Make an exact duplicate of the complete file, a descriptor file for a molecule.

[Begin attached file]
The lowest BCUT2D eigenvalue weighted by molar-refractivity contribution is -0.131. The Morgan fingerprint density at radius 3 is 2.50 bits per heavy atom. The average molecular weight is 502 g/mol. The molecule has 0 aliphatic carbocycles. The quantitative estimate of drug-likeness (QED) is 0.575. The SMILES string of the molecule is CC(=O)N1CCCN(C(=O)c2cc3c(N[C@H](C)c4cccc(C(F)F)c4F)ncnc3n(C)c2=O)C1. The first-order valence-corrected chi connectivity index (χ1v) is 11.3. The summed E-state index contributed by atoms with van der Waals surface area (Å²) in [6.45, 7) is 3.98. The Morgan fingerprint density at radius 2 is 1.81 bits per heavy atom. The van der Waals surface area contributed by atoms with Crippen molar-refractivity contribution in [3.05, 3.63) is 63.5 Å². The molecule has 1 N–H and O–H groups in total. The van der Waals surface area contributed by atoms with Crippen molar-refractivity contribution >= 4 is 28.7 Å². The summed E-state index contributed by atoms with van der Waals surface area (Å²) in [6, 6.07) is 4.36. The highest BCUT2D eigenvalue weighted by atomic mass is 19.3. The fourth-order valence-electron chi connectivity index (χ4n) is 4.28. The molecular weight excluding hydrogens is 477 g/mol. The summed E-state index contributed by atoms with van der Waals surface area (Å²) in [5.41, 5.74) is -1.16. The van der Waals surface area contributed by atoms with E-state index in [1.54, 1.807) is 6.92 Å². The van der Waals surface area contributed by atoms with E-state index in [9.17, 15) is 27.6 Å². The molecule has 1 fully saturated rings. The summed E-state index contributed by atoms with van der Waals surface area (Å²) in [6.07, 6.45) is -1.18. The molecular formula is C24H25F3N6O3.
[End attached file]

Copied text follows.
The lowest BCUT2D eigenvalue weighted by molar-refractivity contribution is -0.131. The Morgan fingerprint density at radius 3 is 2.50 bits per heavy atom. The average molecular weight is 502 g/mol. The molecule has 0 aliphatic carbocycles. The quantitative estimate of drug-likeness (QED) is 0.575. The SMILES string of the molecule is CC(=O)N1CCCN(C(=O)c2cc3c(N[C@H](C)c4cccc(C(F)F)c4F)ncnc3n(C)c2=O)C1. The first-order valence-corrected chi connectivity index (χ1v) is 11.3. The summed E-state index contributed by atoms with van der Waals surface area (Å²) in [6.45, 7) is 3.98. The Morgan fingerprint density at radius 2 is 1.81 bits per heavy atom. The van der Waals surface area contributed by atoms with Crippen molar-refractivity contribution in [3.05, 3.63) is 63.5 Å². The molecule has 1 N–H and O–H groups in total. The van der Waals surface area contributed by atoms with Crippen molar-refractivity contribution >= 4 is 28.7 Å². The summed E-state index contributed by atoms with van der Waals surface area (Å²) in [6, 6.07) is 4.36. The highest BCUT2D eigenvalue weighted by atomic mass is 19.3. The fourth-order valence-electron chi connectivity index (χ4n) is 4.28. The molecular weight excluding hydrogens is 477 g/mol. The summed E-state index contributed by atoms with van der Waals surface area (Å²) in [5.41, 5.74) is -1.16. The van der Waals surface area contributed by atoms with E-state index in [1.54, 1.807) is 6.92 Å². The van der Waals surface area contributed by atoms with E-state index in [9.17, 15) is 27.6 Å². The molecule has 1 fully saturated rings. The summed E-state index contributed by atoms with van der Waals surface area (Å²) in [6.07, 6.45) is -1.18. The molecular formula is C24H25F3N6O3.